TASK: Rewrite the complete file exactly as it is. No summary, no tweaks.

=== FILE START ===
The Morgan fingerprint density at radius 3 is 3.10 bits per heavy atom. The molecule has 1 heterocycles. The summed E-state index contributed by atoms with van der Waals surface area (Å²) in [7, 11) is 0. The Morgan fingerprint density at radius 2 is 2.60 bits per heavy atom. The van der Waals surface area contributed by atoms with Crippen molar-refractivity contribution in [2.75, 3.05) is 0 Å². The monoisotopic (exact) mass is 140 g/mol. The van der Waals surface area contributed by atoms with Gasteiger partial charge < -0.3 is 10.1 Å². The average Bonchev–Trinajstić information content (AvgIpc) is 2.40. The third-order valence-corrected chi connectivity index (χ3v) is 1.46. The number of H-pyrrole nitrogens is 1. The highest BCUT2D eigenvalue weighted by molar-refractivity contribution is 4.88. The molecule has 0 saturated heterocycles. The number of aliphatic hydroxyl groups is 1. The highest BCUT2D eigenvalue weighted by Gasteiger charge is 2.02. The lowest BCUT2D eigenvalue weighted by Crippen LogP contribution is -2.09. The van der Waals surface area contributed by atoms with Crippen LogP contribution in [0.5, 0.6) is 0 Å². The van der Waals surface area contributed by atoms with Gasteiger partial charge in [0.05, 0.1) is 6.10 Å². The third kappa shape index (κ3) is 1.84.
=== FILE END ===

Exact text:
The Morgan fingerprint density at radius 3 is 3.10 bits per heavy atom. The molecule has 1 heterocycles. The summed E-state index contributed by atoms with van der Waals surface area (Å²) in [7, 11) is 0. The Morgan fingerprint density at radius 2 is 2.60 bits per heavy atom. The van der Waals surface area contributed by atoms with Crippen molar-refractivity contribution in [2.75, 3.05) is 0 Å². The monoisotopic (exact) mass is 140 g/mol. The van der Waals surface area contributed by atoms with Gasteiger partial charge < -0.3 is 10.1 Å². The average Bonchev–Trinajstić information content (AvgIpc) is 2.40. The third-order valence-corrected chi connectivity index (χ3v) is 1.46. The number of H-pyrrole nitrogens is 1. The highest BCUT2D eigenvalue weighted by molar-refractivity contribution is 4.88. The molecule has 0 saturated heterocycles. The number of aliphatic hydroxyl groups is 1. The highest BCUT2D eigenvalue weighted by Gasteiger charge is 2.02. The lowest BCUT2D eigenvalue weighted by Crippen LogP contribution is -2.09. The van der Waals surface area contributed by atoms with Crippen LogP contribution in [0.5, 0.6) is 0 Å². The van der Waals surface area contributed by atoms with Gasteiger partial charge in [0.05, 0.1) is 6.10 Å². The third kappa shape index (κ3) is 1.84.